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2018 Toyota C-HR Pros and Cons

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Toyota finally showed up to the subcompact crossover party with a wildly styled offering.

The C-HR was originally supposed to be a Scion, which explains a lot in terms of its funky style and fun driving dynamics. This Toyota really stands out in the segment.

ALSO SEE: Toyota C-HR vs Honda HR-V Comparison

“The Toyota C-HR really surprised me by how fun it was to drive. The chassis on this funky and unique crossover is excellent, making it one of the top picks for driving fans in this segment. I’m also a huge fan of how it looks — almost everything else in this segment looks like a bean, so this fun design is refreshing,” says Jodi Lai, Director of Editorial for AutoGuide Group. “But the C-HR has a few obvious downsides that might make it a harder sell for people looking for utility, tech, and features.”

Make sure to check out our full review of the crossover, but here’s a quick overview of the C-HR’s pros and cons.

2018 Toyota C-HR Pros and Cons

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Pros

Great Driving Dynamics: The C-HR comes with one sole engine, a naturally aspirated 2.0-liter four-cylinder churning out 144 horsepower and 139 pound-feet of torque. Those aren’t exactly exciting performance figures, but the numbers don’t tell the whole story.

Sitting lower than a typical crossover with a ground clearance of 6.9 inches and bolstered by a taut chassis, the C-HR pleasantly surprises in the driving dynamics department. The C-HR is confident and nimble while diving into corners and the accurate-feeling steering is a good communicator. The suspension, with MacPherson struts up front and double wishbones at each rear wheel, offers a refined ride with minimal noise intrusions into the cabin over road imperfections.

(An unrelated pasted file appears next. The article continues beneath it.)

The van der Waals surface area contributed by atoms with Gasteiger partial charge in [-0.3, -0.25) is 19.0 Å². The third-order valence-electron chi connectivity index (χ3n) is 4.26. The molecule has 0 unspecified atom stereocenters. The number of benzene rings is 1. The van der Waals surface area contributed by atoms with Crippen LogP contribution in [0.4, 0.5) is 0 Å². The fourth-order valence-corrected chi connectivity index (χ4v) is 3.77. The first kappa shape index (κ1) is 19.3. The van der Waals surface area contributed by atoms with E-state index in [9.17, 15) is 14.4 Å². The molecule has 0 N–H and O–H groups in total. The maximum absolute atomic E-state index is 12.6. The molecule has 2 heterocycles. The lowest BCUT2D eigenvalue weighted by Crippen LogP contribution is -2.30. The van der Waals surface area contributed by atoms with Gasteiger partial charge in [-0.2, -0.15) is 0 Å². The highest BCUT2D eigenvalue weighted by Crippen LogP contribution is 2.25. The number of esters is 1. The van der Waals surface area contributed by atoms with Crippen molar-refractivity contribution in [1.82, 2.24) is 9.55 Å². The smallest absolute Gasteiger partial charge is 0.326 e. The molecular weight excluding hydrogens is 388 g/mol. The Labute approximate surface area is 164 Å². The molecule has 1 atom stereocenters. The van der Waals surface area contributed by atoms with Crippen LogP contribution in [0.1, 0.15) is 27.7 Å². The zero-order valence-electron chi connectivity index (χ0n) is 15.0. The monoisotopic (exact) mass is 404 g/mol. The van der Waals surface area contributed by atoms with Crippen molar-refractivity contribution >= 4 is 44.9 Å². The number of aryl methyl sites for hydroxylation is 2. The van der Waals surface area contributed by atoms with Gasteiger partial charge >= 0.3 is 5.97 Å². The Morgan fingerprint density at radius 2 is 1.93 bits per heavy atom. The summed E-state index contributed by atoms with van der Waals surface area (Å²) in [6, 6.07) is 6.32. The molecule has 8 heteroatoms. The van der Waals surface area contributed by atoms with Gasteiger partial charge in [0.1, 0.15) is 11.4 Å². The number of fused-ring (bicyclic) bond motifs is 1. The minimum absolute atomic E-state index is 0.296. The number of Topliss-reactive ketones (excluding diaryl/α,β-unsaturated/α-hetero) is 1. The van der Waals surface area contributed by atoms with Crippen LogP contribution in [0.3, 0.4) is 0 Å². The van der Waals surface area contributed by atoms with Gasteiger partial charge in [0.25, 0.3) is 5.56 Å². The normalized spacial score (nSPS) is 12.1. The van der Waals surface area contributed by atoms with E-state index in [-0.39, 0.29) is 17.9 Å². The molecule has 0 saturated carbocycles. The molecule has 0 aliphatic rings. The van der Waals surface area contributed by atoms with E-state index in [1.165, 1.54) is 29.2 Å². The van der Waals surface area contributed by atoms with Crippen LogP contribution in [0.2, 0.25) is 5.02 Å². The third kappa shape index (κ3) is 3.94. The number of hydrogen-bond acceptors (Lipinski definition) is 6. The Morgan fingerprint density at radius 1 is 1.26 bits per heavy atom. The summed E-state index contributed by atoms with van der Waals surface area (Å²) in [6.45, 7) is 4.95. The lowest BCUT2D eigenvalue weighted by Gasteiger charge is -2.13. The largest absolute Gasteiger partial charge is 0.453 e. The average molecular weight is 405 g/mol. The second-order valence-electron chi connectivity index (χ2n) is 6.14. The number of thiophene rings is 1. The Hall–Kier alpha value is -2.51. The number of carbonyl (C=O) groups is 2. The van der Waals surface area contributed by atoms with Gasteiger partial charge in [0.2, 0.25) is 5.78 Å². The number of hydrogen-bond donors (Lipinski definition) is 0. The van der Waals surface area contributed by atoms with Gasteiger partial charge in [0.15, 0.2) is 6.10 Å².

Unique Style: The C-HR looks different and that’s definitely a good thing in this segment. With its sloping roofline and exaggerated fender flares, the crossover’s profile is aggressive and mimics a sporty hatchback. There are also unique touches such as atypical rear door handles and an available contrast roof and mirror caps.

Robust Safety Features: Toyota Safety Sense is standard on all C-HRs. Apart from offering the expected group of active safety tech such as lane departure alert with steering assist and pre-collision warnings with pedestrian detection, full-speed adaptive cruise control is also included, making C-HR the only competitor in the segment to offer this very useful feature as standard equipment. All C-HR models also come standard with automatic highbeams while blind-spot monitoring with rear cross traffic alert is standard on the XLE Premium trim.

Bulletproof Reliability: This is a Toyota after all, so you should expect years of consistent reliability and worry-free motoring.

Cons

No All-Wheel drive: The C-HR is not offered with all-wheel drive, which is odd because most of its competitors do and AWD is something a lot of people shopping in this segment see as a must-have feature.

Lacks Tech: The C-HR’s infotainment system is dated, not that functional, and doesn’t come with any sort of navigation. While most other vehicles in this segment offer Apple CarPlay and Android Auto compatibility, the C-HR does not, which makes its infotainment system even more frustrating.

The backup camera is also pretty bad. Instead of having the feed in the infotainment screen, it’s placed in the rear-view mirror. It’s small and jarring to use, but it’s better than nothing because the blind spots and rearward visibility in the C-HR are also terrible.

And although adaptive cruise control is available as standard, the system isn’t the best. It leaves too much room between you and the car in front, so other drivers always end up cutting in and then the C-HR reacts by slamming on the brakes. It’s not a natural and smooth-feeling system, so our testers barely ended up using it.

Lacks Utility: The C-HR’s aggressive and funky styling has a downside, and that’s reduced cargo capacity and passenger space compared to its competitors. Although front and rear headroom are both adequate, rear seat legroom comes in at 31.2 inches, which makes it difficult for even average sized adults to feel comfortable. Maximum cargo space lands at a small 36 cubic feet. It’s not all bad though, because with the seats up, cargo space is a respectable 19 cubic feet, which should be enough for grocery runs and other typical daily duties.

Engine Could Use More Power: With 144 horsepower on tap, the C-HR is no slouch at least when compared to power ratings from fellow competitors, but with such a playful chassis, a more stronger engine would make such a dynamic driving experience even more fun.

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